Updated 11:55 a.m. | With a week to go before Election Day, two competing polls from Minnesota’s 8th district show vastly different pictures of the tossup race between Rep. Chip Cravaack (R) and former Rep. Rick Nolan (D).
An internal poll conducted by Cravaack’s campaign showed the Republican incumbent ahead of Nolan by 10 points. The poll of 400 likely voters had Cravaack with 50 percent of the vote to Nolan’s 40 percent. The poll's margin of error was 4.9 points and it was conducted Oct. 24 and Oct. 25.
At the same time, a Public Policy Polling survey of 1,020 likely voters showed Nolan in the lead with 48 percent to Cravaack’s 44 percent, just slightly outside of the 3.8 point margin of error. The poll was conducted Oct. 25 and Oct. 26.
Polls in the 8th district have been virtually deadlocked for much of this election cycle, with Nolan often polling slightly ahead but within the margin of error. Cravaack’s internal poll, conducted by Republican polling firm OnMessage Inc., is the first in recent months to show him with such a lead.
Ben Golnik, an adviser for Cravaack, said PPP’s poll may be skewed, accounting for the disparity with Cravaack’s internal poll.
“PPP’s partisan breakdown in the survey was +9 for Dems,” Golnik said in an email. “[The] district is +2, maybe +3 for Dems.”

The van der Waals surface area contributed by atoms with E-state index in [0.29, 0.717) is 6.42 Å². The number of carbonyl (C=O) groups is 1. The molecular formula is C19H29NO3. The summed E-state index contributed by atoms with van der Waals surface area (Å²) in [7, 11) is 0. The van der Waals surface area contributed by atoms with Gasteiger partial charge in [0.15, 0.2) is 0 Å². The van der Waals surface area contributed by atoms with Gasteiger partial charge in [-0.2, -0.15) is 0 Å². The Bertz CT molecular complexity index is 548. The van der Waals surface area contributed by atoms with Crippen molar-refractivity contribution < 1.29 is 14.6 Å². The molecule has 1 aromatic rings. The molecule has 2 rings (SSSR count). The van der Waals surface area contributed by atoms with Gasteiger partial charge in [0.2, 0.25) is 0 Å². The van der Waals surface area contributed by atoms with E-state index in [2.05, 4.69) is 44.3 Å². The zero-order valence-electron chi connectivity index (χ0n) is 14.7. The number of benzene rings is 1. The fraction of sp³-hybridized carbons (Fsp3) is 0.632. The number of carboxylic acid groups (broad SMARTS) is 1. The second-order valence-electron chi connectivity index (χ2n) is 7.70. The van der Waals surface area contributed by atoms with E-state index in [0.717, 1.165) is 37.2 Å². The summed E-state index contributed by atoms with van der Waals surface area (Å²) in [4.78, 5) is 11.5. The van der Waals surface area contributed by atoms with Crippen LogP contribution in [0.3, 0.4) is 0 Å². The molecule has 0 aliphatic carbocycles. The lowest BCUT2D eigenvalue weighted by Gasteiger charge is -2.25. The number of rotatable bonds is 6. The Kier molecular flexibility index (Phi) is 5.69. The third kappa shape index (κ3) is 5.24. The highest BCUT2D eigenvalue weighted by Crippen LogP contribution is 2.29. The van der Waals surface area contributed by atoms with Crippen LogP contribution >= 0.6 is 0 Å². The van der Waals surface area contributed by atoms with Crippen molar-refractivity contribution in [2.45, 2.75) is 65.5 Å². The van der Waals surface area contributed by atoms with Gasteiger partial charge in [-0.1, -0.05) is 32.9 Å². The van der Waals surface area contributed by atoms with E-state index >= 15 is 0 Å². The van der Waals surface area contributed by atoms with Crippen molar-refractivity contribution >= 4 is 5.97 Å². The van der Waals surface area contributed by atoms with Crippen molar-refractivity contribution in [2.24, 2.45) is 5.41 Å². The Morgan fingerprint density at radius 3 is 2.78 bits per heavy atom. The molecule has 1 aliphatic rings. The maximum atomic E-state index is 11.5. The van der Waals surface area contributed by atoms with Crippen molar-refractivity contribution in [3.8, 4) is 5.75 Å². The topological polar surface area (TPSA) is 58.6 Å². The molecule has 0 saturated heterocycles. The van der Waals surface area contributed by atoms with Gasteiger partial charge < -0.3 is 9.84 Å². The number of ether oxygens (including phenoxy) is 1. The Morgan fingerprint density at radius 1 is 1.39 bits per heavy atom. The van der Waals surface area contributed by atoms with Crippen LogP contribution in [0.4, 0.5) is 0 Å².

The competing polls, a norm this election cycle, came as both President Barack Obama and GOP presidential nominee Mitt Romney launched ads in the state, which was expected to stay blue for most of this election cycle. Recent presidential polls in the state show the race narrowing, with Obama leading Romney by just 3 points, down from 8 points earlier this cycle.
The tightening of the polls in the presidential race is good news for Cravaack, who needs to pick up split-ticket voters in the district, which has a slight Democratic lean.
Roll Call rates this race as a Tossup.
UPDATE 11:55 a.m.
Michael Misterek, Nolan's campaign manager, said Cravaack's poll was a blatant attempt to try and create momentum in the final days of the race, adding that it "reeks of desperation on their side."
"The truth is, their internal poll is laughable," Misterek said. "There has been nothing but consistency in the polling data in this race, and it's all shown Rick in the lead. We think the timing is funny, and we think that it's a desperate attempt to look like they are still in this race as it's slipping away."